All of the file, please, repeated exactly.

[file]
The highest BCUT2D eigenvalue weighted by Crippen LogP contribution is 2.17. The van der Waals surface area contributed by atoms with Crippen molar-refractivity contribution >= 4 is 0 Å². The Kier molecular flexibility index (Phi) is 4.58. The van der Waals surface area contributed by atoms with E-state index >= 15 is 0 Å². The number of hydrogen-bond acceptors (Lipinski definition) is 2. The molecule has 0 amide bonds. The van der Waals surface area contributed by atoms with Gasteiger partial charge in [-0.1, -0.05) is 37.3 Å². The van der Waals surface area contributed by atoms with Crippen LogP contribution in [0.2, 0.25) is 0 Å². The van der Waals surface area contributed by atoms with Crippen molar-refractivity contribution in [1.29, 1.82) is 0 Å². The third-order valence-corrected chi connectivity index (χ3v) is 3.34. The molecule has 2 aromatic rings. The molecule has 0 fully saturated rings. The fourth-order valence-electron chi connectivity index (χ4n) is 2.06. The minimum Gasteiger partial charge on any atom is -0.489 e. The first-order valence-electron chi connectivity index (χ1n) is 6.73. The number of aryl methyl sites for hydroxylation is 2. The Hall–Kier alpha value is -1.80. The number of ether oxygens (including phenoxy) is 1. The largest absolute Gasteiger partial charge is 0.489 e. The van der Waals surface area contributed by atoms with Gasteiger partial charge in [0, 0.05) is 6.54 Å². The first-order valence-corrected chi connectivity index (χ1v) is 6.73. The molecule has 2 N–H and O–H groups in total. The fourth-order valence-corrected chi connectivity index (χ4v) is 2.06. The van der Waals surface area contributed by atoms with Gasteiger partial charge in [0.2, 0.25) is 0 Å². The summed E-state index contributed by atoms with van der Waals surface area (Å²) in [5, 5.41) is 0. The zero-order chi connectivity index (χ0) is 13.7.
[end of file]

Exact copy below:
The highest BCUT2D eigenvalue weighted by Crippen LogP contribution is 2.17. The van der Waals surface area contributed by atoms with Crippen molar-refractivity contribution >= 4 is 0 Å². The Kier molecular flexibility index (Phi) is 4.58. The van der Waals surface area contributed by atoms with E-state index >= 15 is 0 Å². The number of hydrogen-bond acceptors (Lipinski definition) is 2. The molecule has 0 amide bonds. The van der Waals surface area contributed by atoms with Gasteiger partial charge in [-0.1, -0.05) is 37.3 Å². The van der Waals surface area contributed by atoms with Crippen LogP contribution in [0.2, 0.25) is 0 Å². The van der Waals surface area contributed by atoms with Crippen molar-refractivity contribution in [1.29, 1.82) is 0 Å². The third-order valence-corrected chi connectivity index (χ3v) is 3.34. The molecule has 2 aromatic rings. The molecule has 0 fully saturated rings. The fourth-order valence-electron chi connectivity index (χ4n) is 2.06. The minimum Gasteiger partial charge on any atom is -0.489 e. The first-order valence-electron chi connectivity index (χ1n) is 6.73. The number of aryl methyl sites for hydroxylation is 2. The Hall–Kier alpha value is -1.80. The number of ether oxygens (including phenoxy) is 1. The largest absolute Gasteiger partial charge is 0.489 e. The van der Waals surface area contributed by atoms with Gasteiger partial charge in [0, 0.05) is 6.54 Å². The first-order valence-corrected chi connectivity index (χ1v) is 6.73. The molecule has 2 N–H and O–H groups in total. The fourth-order valence-corrected chi connectivity index (χ4v) is 2.06. The van der Waals surface area contributed by atoms with Gasteiger partial charge in [0.2, 0.25) is 0 Å². The summed E-state index contributed by atoms with van der Waals surface area (Å²) in [5, 5.41) is 0. The zero-order chi connectivity index (χ0) is 13.7.